Why did I bring up the RPG and MG business in the first place? Because I wrote a database representing these very vehicles, and given the sudden appearance of a visual aid on the subject it seemed apropos to mention why, in spite of Army hype that the vehicle is "proof" against these weapon types, I reached the somewhat more pessimistic conclusions that I did. Is that "chest-thumping rhetoric"? I don't think so. I'll admit that the remarks about shooting from a tree were an unnecessary elaboration, but hardly constitute a stunning revalation given that mujahidin perfected the technique decades ago in Afghanistan. I will also admit to some non-game-related pontification on various subjects from time to time, but this particular bit was tied back directly to my actual work on the game.

Having explained myself, I promise not to post anything further on this matter.

--- Kevin

Ivan Rapkinov
11 Mar 04, 00:25
I'm the one that posted the images, and considering I got it from a free website that deals with defence matters, I have no qualms about doing so in the future.

This is US hypocracy at it's best - during the Chechen War, FMSO constantly web-published the downfalls of the Russians in Groznyy, including how to defeat Russian armour. So, now if, a foreign lessons learned site posts the same about the Stryker, I'm supposed to not post it for fear of reducing operational security. (SIPRI). How many Russians died because that info was made public?

When the head of the OPFOR at the NTC posts how to defeat the SBCTs on the public domain, and various PRO-ARMY sites consistantly list the defects with curret operational procedures and equipment, including how it can be defeated.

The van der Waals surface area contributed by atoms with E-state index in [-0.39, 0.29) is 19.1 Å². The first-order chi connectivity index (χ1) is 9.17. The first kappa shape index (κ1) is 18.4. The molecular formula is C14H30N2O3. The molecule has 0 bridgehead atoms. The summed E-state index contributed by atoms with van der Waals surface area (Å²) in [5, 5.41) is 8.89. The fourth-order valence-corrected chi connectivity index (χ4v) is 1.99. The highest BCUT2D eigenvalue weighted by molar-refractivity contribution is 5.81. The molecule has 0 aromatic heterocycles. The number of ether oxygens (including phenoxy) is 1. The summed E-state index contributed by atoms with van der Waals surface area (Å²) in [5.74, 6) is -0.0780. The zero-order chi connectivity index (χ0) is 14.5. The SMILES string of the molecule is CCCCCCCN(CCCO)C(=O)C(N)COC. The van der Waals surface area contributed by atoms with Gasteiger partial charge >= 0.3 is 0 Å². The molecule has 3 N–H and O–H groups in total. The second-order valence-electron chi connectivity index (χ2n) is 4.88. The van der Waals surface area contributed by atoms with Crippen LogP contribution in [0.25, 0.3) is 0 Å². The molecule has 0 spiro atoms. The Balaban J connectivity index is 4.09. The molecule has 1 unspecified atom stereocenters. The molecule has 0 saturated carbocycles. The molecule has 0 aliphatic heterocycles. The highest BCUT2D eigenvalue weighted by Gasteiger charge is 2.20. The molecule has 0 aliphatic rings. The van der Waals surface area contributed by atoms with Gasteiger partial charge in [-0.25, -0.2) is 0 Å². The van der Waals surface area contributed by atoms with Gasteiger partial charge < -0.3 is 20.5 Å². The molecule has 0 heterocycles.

If you want OPSEC then do what the Brits and Israelis do - don't release the details.

Philip
11 Mar 04, 08:06
Being British where even the most unimportant military document is listed as restricted which often is rediculous I am infact often surprised how much freedom of information there is in the states.

CPangracs
11 Mar 04, 09:08
I'm the one that posted the images, and considering I got it from a free website that deals with defence matters, I have no qualms about doing so in the future.

This is US hypocracy at it's best - during the Chechen War, FMSO constantly web-published the downfalls of the Russians in Groznyy, including how to defeat Russian armour. So, now if, a foreign lessons learned site posts the same about the Stryker, I'm supposed to not post it for fear of reducing operational security. (SIPRI). How many Russians died because that info was made public?

When the head of the OPFOR at the NTC posts how to defeat the SBCTs on the public domain, and various PRO-ARMY sites consistantly list the defects with curret operational procedures and equipment, including how it can be defeated.

If you want OPSEC then do what the Brits and Israelis do - don't release the details.
As I have stated before, just because someone does it doesn't make it right. If an official military website wants to release info, then that's their right to do so.

I was mainly pointing to illegal sources and cases where someone takes unsanctioned reports or photographic records, posts them with very little info or nothing but conjecture, and may even give little tidbits of true information.

The main point of securing information is that rarely is ONE piece of information useful to anyone, but an AGGREGATE can reveal more than was ever intended.

If you are settled with the fact that, just because someone else posted it first, and the source of the information is verifiable by YOU, and you know it has been approved by sources in a better position than yourself to decide if it is sensitive information, then by all means, have a blast.

Again, my main point was to make people think about what they are doing and act responsibly,...not because I tell them to, but because it's the right thing to do.